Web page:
In the multistep process of metastasis, "anchorage-independent growth," where cancer cells need to survive without cell-substratum interaction, is supposed to be important. In this study, we found that anchorage-independent growth analyzed using the soft agar colony formation assay correlated with hematogeneous intrahepatic metastasis of liver cancer cell lines and also Akt activation status. Two highly metastatic liver cancer cell lines showed high Akt activity and formed many colonies in soft agar, whereas three nonmetastatic cell lines showed less Akt activity and formed fewer colonies. Inhibition of Akt activation in the highly metastatic cell line Li7 by transfection with kinase-dead Akt or the phosphatidylinositol 3-kinase inhibitor, LY294002, resulted in formation of fewer colonies in soft agar than was the case with control cells. Moreover, in orthotopic implantation model, this inhibition resulted in a reduced rate of hematogeneous intrahepatic metastasis. These findings indicated that anchorage-independent growth regulated by phosphatidylinositol 3-kinase/Akt pathway plays a critical role in metastasis, and that this could be a potential therapeutic target to combat metastasis.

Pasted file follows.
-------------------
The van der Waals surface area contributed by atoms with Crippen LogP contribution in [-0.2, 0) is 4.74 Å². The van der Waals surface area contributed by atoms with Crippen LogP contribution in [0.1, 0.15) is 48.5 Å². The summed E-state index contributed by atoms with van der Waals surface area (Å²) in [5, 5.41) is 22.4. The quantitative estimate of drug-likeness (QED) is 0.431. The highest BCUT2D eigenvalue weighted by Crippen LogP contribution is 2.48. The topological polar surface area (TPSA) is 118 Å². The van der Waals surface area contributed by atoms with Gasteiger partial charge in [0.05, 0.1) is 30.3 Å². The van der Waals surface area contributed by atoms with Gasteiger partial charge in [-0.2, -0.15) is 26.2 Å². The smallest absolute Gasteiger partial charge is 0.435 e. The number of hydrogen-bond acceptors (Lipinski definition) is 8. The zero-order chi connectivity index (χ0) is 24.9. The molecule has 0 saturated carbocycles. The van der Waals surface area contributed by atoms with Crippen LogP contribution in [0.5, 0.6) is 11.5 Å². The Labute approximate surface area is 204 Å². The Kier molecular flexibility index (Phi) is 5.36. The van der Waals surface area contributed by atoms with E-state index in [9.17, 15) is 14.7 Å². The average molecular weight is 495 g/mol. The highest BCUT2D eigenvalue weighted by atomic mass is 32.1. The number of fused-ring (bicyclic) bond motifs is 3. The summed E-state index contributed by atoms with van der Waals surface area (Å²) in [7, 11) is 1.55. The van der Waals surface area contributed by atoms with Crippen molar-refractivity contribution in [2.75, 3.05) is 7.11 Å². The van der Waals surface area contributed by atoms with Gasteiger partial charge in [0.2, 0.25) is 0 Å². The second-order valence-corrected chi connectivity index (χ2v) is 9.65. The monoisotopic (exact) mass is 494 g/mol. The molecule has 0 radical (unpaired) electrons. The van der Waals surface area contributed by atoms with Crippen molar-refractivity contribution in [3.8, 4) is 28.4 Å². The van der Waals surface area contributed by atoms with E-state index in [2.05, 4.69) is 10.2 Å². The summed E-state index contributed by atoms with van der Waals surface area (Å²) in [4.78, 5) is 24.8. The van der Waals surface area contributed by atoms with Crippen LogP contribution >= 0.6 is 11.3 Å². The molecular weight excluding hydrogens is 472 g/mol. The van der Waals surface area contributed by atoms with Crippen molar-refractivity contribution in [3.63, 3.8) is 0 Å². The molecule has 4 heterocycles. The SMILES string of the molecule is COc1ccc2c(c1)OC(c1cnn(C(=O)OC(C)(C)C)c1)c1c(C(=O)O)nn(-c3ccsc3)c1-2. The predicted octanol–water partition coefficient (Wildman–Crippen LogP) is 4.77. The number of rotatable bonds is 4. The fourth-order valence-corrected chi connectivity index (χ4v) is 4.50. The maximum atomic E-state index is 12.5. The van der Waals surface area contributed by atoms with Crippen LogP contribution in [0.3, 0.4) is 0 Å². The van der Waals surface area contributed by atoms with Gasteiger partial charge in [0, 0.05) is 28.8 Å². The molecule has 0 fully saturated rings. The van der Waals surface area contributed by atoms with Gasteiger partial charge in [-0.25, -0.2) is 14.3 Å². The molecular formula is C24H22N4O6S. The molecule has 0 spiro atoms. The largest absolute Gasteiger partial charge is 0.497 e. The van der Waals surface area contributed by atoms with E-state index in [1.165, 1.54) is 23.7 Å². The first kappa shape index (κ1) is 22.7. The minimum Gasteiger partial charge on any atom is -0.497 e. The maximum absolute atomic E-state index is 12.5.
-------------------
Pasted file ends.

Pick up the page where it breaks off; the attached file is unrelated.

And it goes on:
|Number of pages||5|
|Publication status||Published - 2002 May 15|
ASJC Scopus subject areas
- Cancer Research